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Unformatted text preview: King Saud University
Oral and Maxillofacial Surgery
311 MDS Maxillary Sinus in Health and
Disease Anatomical facts and location:
Anatomical √ The largest para-nasal
√ Situated in the maxilla.
√ Has pyramidal shape.
√ Lateral nasal bone forms
its √ Apex headed towards the
√ Canine fossa, orbital floor
and hard palate form the
√ Communicates with nasal
cavity through maxillary
ostium, in the posterior end
of hitus simlunaris of middle
meatus. Anatomical morphology:
√ Size varies from one
person to another.
√ Asymmetry existed in
the same individual.
√ Small in children and
grows up with aging.
√ Average height is
about 3.5 cm, depth
3.2 cm and width 2.5
√ Capacity of about 15
cc. Anatomical morphology:
Anatomical √ Divided into several
compartments by bony septa
√ Lined with pseduo-stratified
columnar ciliary epithelium
(schneiderian Relation with other structures:
√ Alveolar bone and dentition.
√ Nasal cavity and
√ Orbital cavity and its
√ Hard palate and oral cavity
√ Pterygomaxillary fissure and
√ Neurovascular structures
including infraorbital and
superior alveolar nerve.
Development: √ Develops from invagination of the mucous
membrane of middle meatus of the nasal
cavity at about the 3rd month of intrauterine
√ Fully development reaches with the age of
√ Loss of permanent teeth and alveolar bone
may make the sinus to appear huge in size.
may Blood supply:
Blood Blood supply from facial, maxillary,
infraorbital, greater and lesser palatine
arteries and lateral and posterior nasal
branches of sphenopalatine artery.
branches Venous drainage to the anterior facial vein,
sphenopalatine vein and pterygopaltine
plexus. Nerve supply:
√ Infraorbital nerve.
√ Posterior, middle and
√ Greater and lesser
palatine Lymphatic drain:
Lymphatic The lymphatic drain of the sinus is through
the nose or the submandibular lymph nodes.
Physiology: Unknown but the following functions have
√ Speech and voice resonance.
√ Reduce weight of skull.
√ Warmth inspired air.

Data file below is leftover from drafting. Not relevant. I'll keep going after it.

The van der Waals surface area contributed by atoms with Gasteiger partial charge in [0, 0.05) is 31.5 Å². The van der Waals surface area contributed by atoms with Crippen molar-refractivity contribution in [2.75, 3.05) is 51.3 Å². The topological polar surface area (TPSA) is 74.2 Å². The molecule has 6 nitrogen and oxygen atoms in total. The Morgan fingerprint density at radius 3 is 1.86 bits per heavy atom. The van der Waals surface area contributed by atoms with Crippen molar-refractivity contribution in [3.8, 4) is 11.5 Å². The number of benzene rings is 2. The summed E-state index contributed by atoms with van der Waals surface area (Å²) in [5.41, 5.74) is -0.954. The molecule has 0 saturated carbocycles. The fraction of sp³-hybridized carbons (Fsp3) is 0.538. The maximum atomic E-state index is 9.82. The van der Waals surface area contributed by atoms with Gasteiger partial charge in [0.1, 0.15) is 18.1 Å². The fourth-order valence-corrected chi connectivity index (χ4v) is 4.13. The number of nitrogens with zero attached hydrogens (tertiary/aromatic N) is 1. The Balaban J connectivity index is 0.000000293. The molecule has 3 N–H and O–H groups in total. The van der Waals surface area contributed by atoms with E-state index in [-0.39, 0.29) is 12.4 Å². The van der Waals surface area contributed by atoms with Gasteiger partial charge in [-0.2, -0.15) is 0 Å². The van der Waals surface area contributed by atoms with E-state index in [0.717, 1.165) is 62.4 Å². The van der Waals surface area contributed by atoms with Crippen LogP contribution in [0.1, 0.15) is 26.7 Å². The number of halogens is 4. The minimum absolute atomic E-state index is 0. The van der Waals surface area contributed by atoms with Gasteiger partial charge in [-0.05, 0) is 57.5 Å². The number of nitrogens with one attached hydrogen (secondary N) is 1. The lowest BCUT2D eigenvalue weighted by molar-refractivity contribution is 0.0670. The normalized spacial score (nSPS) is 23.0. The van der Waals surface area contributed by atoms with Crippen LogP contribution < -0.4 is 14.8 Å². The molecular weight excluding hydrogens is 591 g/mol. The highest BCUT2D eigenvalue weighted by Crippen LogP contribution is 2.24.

√ Filtration of inspired air.
√ Immunologic barrier ( body defense).
Pathology: Congenital anomalies.
Cysts and odontogenic
Bone metaplasia and benign
Trauma. Congenital anomalies:
Congenital √ Cleft palate.
√ Facial fistula and cleft.
√ Cystic formation.
Atresia. Inflammatory diseases:
Inflammatory √ Bacterial infection.
√ Bacterial infection secondary to viral
√ Fungal infection.
Acute sinusitis: Suppurative or non suppurative inflammation
of the mucosal lining of the sinus. It
involves one or both sinuses.
Causes: √ Secondary to hay fever and allergic rhinitis.
√ Secondary to acute rhinitis (common cold)
and URT infection.
√ Bacterial infection due to: dental sepsis,
swimming and diving, trauma and foreign
body Sings and symptoms:
Sings and √
Pain and tenderness.
Heavy filling with bending.
X-ray and transillumination findings.
Treatment √ Rest and fluid and mouth hygiene.
√ Antibiotics (C&S); pneumococci and
streptococci are the most causative
√ Analgesics and antihistamines.
√ Local treatment (decongestant and steam
Chronic It is a chronic type of infection affected the
mucosal lining of one or both sinuses,
resulted in mucopus or pus collection. A
polypoidal type of inflammation can lead to
formation of multiple or single mucosal
Causes: √ As a consequence of non resolved acute
√ Dental abscesses.
√ Virulent organism with low resistance.
√ Foreign body dislodgement or trauma.
Foreign Signs and symptoms:
√ Systemic decongestants.
√ Sinus wash-out.
Sinus Mycotic infection:
Opportunistic infection caused by maxillary
sinus flora fungi environment in susceptible
individual, leads to obliteration of the sinus
space and erosion of its bony components.
space Complications of sinusitis:
Complications Orbital abscess and orbital cellulites. Intracranial abscesses. Meningitis. Cavernous sinus thrombosis. Spread of infection to neighboring sinuses,
structures and organs.
structures Osteomyelitis. Gastrointestinal disturbances. Cysts and odontogenic tumors:
Cysts Odontogenic cysts: √ radicular cysts.
√ residual cysts.
√ dentigerous cysts.
√ premordial cysts.
cysts. Mucocele and
tumors: √ ameloblastoma.
Myxoma. Bone metaplasia and benign tumors:
Bone √ Fibrous dysplasia.
√ Ossifying fibroma.
√ Transitional papilloma.
√ Giant cell lesions.
√ Squamous cell carcinoma.
√ Sarcoma (osteosarcoma).
√ Ewing’s sarcoma.
√ Tuberosity fracture.
Zygomatic complex fracture.
Pure and impure orbital floor fractures.
Establishment of oro-antral fistula.
Establishment Clinical examination:
Inspection √ Assess asymmetry.
√ Color of overlaying skin.
Color Clinical examination:
Palpation √ Tenderness.
√ Swelling and expansion.
Depression Clinical examination:
Examination of nasal passage √ Nasal patency.
√ Pus discharge.
√ Nasal polyps.
√ Erythema, redness, change in the color of
nasal Clinical examination:
Transillumination Clinical examination:
Diagnostic sinus lavage
√ sinus rinsing through
the canine fosaa.
√ Nasal antrostomy.
Nasal Radiographical examination:
Routine radiographical examination
√ Occipitomental (water’s
view), with lateral tilt.
view), Radiographical examination:
Special investigation and radiographical examination Sinuscopy Sinogram CT scan MRI Microbiology and histological examination:
Microbiology Culture and sensitivity and biopsy. ...
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This note was uploaded on 11/10/2011 for the course PDBIO 220 taught by Professor Tomco during the Winter '09 term at BYU.
- Winter '09